Conventional medicine is the standard that most government guidelines and state run hospitals operate under. The system goes something like this. Check the vitals, do basic blood work, review the symptoms and diagnose a problem. The next step comes in a prescription of a medication along with a very general lifestyle guideline.
Something like take statins and eat foods low in cholesterol. They’ll usually give you a print out from the American Heart Association website of fruit, vegetables, low fat dairy and some soy products as a way to add healthy choices to your lifestyle.
Functional Medicine is a whole different approach. Conventional medicine focuses primarily on medication with a side dose of haphazard lifestyle intervention. Functional medicine focuses mostly on lifestyle changes.
Functional medicine practitioners are usually private practice doctors who focus on gut health, digestive health, inflammatory markers and physical strength.
There is very little emphasis on long term medication. In fact, any medication prescribed by a functional medicine practitioner is usually used for emergency situations only and for a short duration.
Avoid Conventional Medicine
Conventional medical practice is very effective for emergency situations. If you have an injury that needs immediate attention, your best bet is a conventional doctor. City hospitals are generally the best places to go for emergencies such as broken bones, stitches, drug overdose, etc.
These kinds of medical emergencies are best treated by institutions that have the most available tools and staff. However, for problems such as weight loss, high blood pressure, high cholesterol or other metabolic conditions, it’s not so good. This is because conventional medicine revolves around quick fixes. That’s a positive for emergencies, but not so positive for situations that are by nature, long term.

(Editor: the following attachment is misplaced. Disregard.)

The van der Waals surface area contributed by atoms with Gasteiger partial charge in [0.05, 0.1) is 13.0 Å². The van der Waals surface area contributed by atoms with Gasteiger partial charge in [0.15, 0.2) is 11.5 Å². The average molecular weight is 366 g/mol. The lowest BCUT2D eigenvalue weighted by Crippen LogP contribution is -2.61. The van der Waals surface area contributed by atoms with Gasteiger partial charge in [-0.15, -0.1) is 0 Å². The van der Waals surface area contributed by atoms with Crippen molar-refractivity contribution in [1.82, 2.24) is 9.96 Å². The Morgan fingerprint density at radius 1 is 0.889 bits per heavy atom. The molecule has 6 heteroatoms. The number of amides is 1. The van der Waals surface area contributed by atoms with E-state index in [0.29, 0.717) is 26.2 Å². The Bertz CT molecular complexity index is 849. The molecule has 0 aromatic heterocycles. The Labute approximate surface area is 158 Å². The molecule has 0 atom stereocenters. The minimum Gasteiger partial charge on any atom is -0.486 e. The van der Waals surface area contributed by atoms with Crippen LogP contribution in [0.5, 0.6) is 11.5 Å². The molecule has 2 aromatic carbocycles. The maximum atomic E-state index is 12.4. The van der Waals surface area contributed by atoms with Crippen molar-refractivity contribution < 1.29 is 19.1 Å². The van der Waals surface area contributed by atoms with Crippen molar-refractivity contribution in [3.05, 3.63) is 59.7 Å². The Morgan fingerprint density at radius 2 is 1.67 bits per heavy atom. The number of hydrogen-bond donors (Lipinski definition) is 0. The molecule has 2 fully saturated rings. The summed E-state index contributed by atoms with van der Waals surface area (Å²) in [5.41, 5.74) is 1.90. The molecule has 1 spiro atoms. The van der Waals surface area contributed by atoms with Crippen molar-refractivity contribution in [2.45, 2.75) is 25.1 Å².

Diabetes and high blood pressure are a good example. Conventional medicine will prescribe insulin for diabetics as a primary treatment and then give you some second rate, half-assed advice on improving your dietary choices. This approach is backwards. Diabetes (type-2) is a result of insulin sensitivity dropping and the body struggling to produce enough insulin to keep up with how much the blood sugar is spiking.
The most important and quickest way to address this is to reduce sugar consumption. Insulin is an important, temporary tool to help in emergencies, but is really inefficient at fixing the problem long term.
Why Function Medicine is more Effective
The functional medicine approach is rooted in lifestyle design as the main focus and medication as a short term application for stabilization. Medication if necessary, but the main focus is working primarily with the patient on implementing small lifestyle changes based on up to date scientific research. Peer reviewed research, independent from pharmaceutical influence.
This is very important because medication is a mask for the real issue. In reality, the patient’s current habits and lifestyle is what created these negative health conditions over a long period of time. Functional medicine practitioners are well aware of this. After a diagnosis, there is usually a comprehensive plan that’s put together on how to reverse these conditions and maintain stability along the course.
Both Conventional medicine and functional medicine have their places. Conventional medicine is great for quick fixes and emergencies since they have all the tools and framework. Functional medicine is a better long term solution for chronic illnesses!